By Martin Dale Bolima
(August 2, 2021) – There is a saying in basketball: Everything but the basket. Well, there is a gymnastics equivalent for it: Everything but the landing.
That was the story for Carlos Yulo on Monday night. He did everything right—except for well, sticking one landing. Just one.
Yulo seemed like the odd man out in the vault finals in the Tokyo Olympics. He was the underdog in a field bannered by the inimitable Jeahwan Shin of South Korea, veterans Dennis Abliazin and Nikita Nagornyy of the Russian Olympic Committee, and strong contender Arthur Davtyan of Armenia.
Yulo was also coming off a most disheartening performance during the qualification round, where he faltered in his pet event, the floor exercise, and looked nothing like the gymnastics wunderkind he had become over the past two years or so.
To put it bluntly, Yulo was the longest of long shots to win a medal in the vault finals, a situation he himself described as “unexpected.”
But lo and behold, the 21-year-old chiseled dynamo nearly vaulted into a podium finish.
The unassuming Manileño finished strong in his Summer Games debut, his average score of 14.716 just .017 points shy of the 14.733 posted by Davtyan, the bronze medal winner. Impressively, Yulo’s average wasn’t that far off from the identical 14.783 scores submitted by Shin and Abliazin, who won the top two prizes, the former getting the gold medal by submitting the highest single attempt score between them.
Yulo, who went last among the eight finalists, submitted a 5.60 start value or the relative difficulty of the routine in each of his two attempts, as previously mentioned by Gymnastics Association of the Philippines (GAP) president Cynthia Carrion.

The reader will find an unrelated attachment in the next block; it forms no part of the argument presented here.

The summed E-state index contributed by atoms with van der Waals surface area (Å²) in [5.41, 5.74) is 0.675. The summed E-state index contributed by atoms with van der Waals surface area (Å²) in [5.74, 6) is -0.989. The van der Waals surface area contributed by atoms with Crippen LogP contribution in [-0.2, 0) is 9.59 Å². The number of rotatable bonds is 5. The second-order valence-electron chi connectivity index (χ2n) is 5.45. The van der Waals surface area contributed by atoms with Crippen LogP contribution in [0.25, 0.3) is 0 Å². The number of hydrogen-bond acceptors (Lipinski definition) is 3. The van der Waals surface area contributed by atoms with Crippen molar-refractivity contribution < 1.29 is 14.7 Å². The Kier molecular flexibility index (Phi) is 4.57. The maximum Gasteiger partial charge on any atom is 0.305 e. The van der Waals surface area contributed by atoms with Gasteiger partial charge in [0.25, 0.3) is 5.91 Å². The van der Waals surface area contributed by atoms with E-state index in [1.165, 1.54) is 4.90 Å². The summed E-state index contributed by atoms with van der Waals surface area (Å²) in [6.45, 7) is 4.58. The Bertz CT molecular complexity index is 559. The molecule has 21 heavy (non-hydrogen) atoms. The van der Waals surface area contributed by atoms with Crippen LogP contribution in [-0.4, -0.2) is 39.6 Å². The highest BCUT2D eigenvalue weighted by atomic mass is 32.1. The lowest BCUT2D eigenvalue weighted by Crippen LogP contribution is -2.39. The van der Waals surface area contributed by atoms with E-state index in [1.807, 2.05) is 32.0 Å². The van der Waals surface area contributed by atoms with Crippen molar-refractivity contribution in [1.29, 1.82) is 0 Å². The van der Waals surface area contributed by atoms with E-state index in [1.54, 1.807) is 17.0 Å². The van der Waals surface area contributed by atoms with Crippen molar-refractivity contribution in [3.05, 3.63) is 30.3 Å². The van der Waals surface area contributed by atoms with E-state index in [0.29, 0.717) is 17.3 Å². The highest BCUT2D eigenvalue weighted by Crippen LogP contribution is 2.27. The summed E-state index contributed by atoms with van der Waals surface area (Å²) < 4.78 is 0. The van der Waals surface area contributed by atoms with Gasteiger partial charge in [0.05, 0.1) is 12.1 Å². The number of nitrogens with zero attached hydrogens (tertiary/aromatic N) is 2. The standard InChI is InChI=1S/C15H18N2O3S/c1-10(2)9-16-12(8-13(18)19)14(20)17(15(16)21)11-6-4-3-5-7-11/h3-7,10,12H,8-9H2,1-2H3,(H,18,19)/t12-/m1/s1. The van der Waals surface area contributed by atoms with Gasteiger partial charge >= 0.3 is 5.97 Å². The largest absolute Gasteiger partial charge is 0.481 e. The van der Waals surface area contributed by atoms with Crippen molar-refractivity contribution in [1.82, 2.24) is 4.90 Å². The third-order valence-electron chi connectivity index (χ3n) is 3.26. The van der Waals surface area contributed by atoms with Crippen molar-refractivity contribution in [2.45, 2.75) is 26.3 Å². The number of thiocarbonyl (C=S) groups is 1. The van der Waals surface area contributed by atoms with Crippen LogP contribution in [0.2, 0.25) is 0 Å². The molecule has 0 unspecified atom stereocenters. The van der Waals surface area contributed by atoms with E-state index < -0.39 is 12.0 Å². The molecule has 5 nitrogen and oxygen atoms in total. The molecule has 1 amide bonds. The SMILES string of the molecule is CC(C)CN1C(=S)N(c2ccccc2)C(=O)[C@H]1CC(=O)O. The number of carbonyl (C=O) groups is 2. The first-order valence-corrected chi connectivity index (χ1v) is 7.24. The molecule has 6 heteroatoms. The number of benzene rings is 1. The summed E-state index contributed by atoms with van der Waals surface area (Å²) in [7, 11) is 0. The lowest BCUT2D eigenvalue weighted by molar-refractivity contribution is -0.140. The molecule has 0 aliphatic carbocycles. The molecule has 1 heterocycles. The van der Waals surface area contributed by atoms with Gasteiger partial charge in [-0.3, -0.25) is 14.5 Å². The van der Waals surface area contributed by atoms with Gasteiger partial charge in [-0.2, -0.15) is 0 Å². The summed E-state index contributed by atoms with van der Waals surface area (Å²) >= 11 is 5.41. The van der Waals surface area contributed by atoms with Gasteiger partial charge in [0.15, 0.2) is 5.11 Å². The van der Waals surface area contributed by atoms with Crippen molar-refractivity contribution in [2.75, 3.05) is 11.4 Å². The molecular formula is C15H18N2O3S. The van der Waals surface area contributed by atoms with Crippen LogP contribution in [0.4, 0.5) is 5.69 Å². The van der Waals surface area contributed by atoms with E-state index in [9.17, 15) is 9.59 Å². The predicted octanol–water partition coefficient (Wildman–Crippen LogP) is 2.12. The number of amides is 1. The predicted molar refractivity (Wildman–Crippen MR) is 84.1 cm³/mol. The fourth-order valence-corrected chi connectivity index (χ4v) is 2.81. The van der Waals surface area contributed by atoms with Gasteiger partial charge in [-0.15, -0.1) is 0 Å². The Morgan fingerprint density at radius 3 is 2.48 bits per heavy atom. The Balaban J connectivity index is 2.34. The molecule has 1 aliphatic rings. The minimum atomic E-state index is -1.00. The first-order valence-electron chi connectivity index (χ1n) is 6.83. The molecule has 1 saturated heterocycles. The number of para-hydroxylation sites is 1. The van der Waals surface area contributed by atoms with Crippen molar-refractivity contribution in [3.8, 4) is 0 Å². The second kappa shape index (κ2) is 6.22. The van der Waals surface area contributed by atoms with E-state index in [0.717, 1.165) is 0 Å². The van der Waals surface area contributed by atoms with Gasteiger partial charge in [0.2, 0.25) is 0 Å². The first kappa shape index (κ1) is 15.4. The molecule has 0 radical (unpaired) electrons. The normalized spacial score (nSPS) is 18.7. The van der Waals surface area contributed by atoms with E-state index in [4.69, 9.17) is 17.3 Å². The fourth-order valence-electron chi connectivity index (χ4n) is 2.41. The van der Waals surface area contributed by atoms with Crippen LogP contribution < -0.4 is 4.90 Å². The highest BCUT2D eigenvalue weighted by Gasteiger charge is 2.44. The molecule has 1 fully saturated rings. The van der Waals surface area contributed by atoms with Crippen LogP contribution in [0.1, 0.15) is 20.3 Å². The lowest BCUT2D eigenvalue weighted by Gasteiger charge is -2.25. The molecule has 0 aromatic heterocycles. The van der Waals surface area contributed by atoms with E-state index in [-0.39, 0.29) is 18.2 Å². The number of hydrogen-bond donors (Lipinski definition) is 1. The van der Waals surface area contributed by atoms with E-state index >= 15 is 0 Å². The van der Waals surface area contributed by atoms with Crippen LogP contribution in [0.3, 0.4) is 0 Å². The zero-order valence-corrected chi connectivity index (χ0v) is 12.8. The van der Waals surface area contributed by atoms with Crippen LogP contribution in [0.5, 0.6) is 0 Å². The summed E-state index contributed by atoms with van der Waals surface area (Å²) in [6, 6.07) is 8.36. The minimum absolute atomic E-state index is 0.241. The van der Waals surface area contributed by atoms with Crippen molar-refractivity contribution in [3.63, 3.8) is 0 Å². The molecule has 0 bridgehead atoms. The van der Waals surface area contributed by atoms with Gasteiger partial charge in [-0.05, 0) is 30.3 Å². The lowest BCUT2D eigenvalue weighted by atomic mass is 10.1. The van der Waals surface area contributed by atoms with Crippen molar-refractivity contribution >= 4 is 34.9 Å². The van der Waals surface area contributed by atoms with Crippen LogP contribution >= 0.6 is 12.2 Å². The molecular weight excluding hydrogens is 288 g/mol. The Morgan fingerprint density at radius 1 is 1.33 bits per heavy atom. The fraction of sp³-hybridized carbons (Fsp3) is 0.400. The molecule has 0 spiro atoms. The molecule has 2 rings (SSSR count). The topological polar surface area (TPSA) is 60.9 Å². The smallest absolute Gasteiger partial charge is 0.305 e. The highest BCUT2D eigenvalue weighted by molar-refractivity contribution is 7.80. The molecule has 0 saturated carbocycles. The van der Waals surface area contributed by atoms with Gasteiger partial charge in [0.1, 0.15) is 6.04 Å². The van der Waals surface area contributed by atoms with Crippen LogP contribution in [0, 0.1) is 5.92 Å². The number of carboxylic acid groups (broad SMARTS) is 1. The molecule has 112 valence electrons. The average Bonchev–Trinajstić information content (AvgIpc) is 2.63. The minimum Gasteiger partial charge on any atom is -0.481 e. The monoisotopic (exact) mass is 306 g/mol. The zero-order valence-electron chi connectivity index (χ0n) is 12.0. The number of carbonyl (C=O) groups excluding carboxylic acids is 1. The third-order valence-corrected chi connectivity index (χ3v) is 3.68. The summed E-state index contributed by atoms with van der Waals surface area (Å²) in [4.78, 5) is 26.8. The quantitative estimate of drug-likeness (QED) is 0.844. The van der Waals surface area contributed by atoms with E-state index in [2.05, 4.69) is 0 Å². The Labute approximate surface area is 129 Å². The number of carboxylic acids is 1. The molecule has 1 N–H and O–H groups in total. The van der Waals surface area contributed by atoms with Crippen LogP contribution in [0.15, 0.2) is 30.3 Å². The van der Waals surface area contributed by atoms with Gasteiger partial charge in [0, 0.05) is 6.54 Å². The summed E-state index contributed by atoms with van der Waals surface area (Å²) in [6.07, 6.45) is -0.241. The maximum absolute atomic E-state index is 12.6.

Carrion was quite confident that Yulo would pull off an upset as long as he nails each of his landings.
Yes, that landing.
The Malate-born gymnast was unable to stick his landing cleanly in his first attempt: A triple twist vault executed wonderfully except for the landing, as Yulo stepped wide to the right and went out of bounds. That blunder earned him a -0.1 penalty.
Apparently, nerves got in the way of the young man again, as it did in the qualification round a week ago.
“Nakakakaba sa una,” said the ever-humble Yulo, who was all smiles nonetheless after the competition.
But this time around, Yulo did not completely cave in to the pressure, but rather rose above and beyond it. With a medal still within reach, Yulo executed a near-perfect Dragulesco in his second attempt, earning a 14.866 from the judges—the highest score in the entire contest.
“Nung pangalawang jump ko, okay na siya. Mas confident na ako,” said Yulo.
But it wasn’t enough. Remember that faulty landing in his first attempt? The one that cost him a -0.1 penalty? That proved to be the littlest of margins in taking home a bronze medal.
Predictably, Yulo rued the close defeat. But in stark contrast to his disposition after his dismal showing in the preliminary round, the soft-spoken gravity-defier sounded more optimistic than dejected.
“Nanghihinayang,” said Yulo after an extended pause. “Kasi maganda ‘yung preparation ko bago ako nag-vault. (Pero) hindi lumabas ‘yung training ko. Pero okay lang.”
Indeed, Yulo can hold his head high. He more than held his own against the bests of the world, and he did so just nine days after a disappointing performance that made him cry his heart out.
“Isang gabi lang ako sobrang na-down. Ang daming nag-message sa akin na ‘Kaya mo ‘yan.’ Akala nila nawalan ako ng gana,” said Yulo. “Umiyak talaga ko, iniyak ko talaga, hindi ko siya pinigilan. Feeling ko mas lalakas pa ko kapag nilabas ko.”
That he nearly won a bronze medal outside of his pet event is a testament not only to Yulo’s world-class level but also to his ability to bounce back from adversity.
His strong finish, while not the ultimate goal, was validation for young Carlos Edriel Yulo, and a learning experience that will only make him better. After all, his athletic prime is still about to come.
“Ganun talaga, nangyayari talaga (na natatalo). Naiintindihan ko na hindi palaging smooth ‘yung daan, lalo na sa sports, may ups and downs talaga,” said Yulo.
Ever the optimist, he is now looking forward as he should. He vowed to make it back to the same grand stage in the 2024 Paris Olympics. Safe to assume, he can’t wait to land there.
“Lalaban ako,” confidently said Yulo. (PM)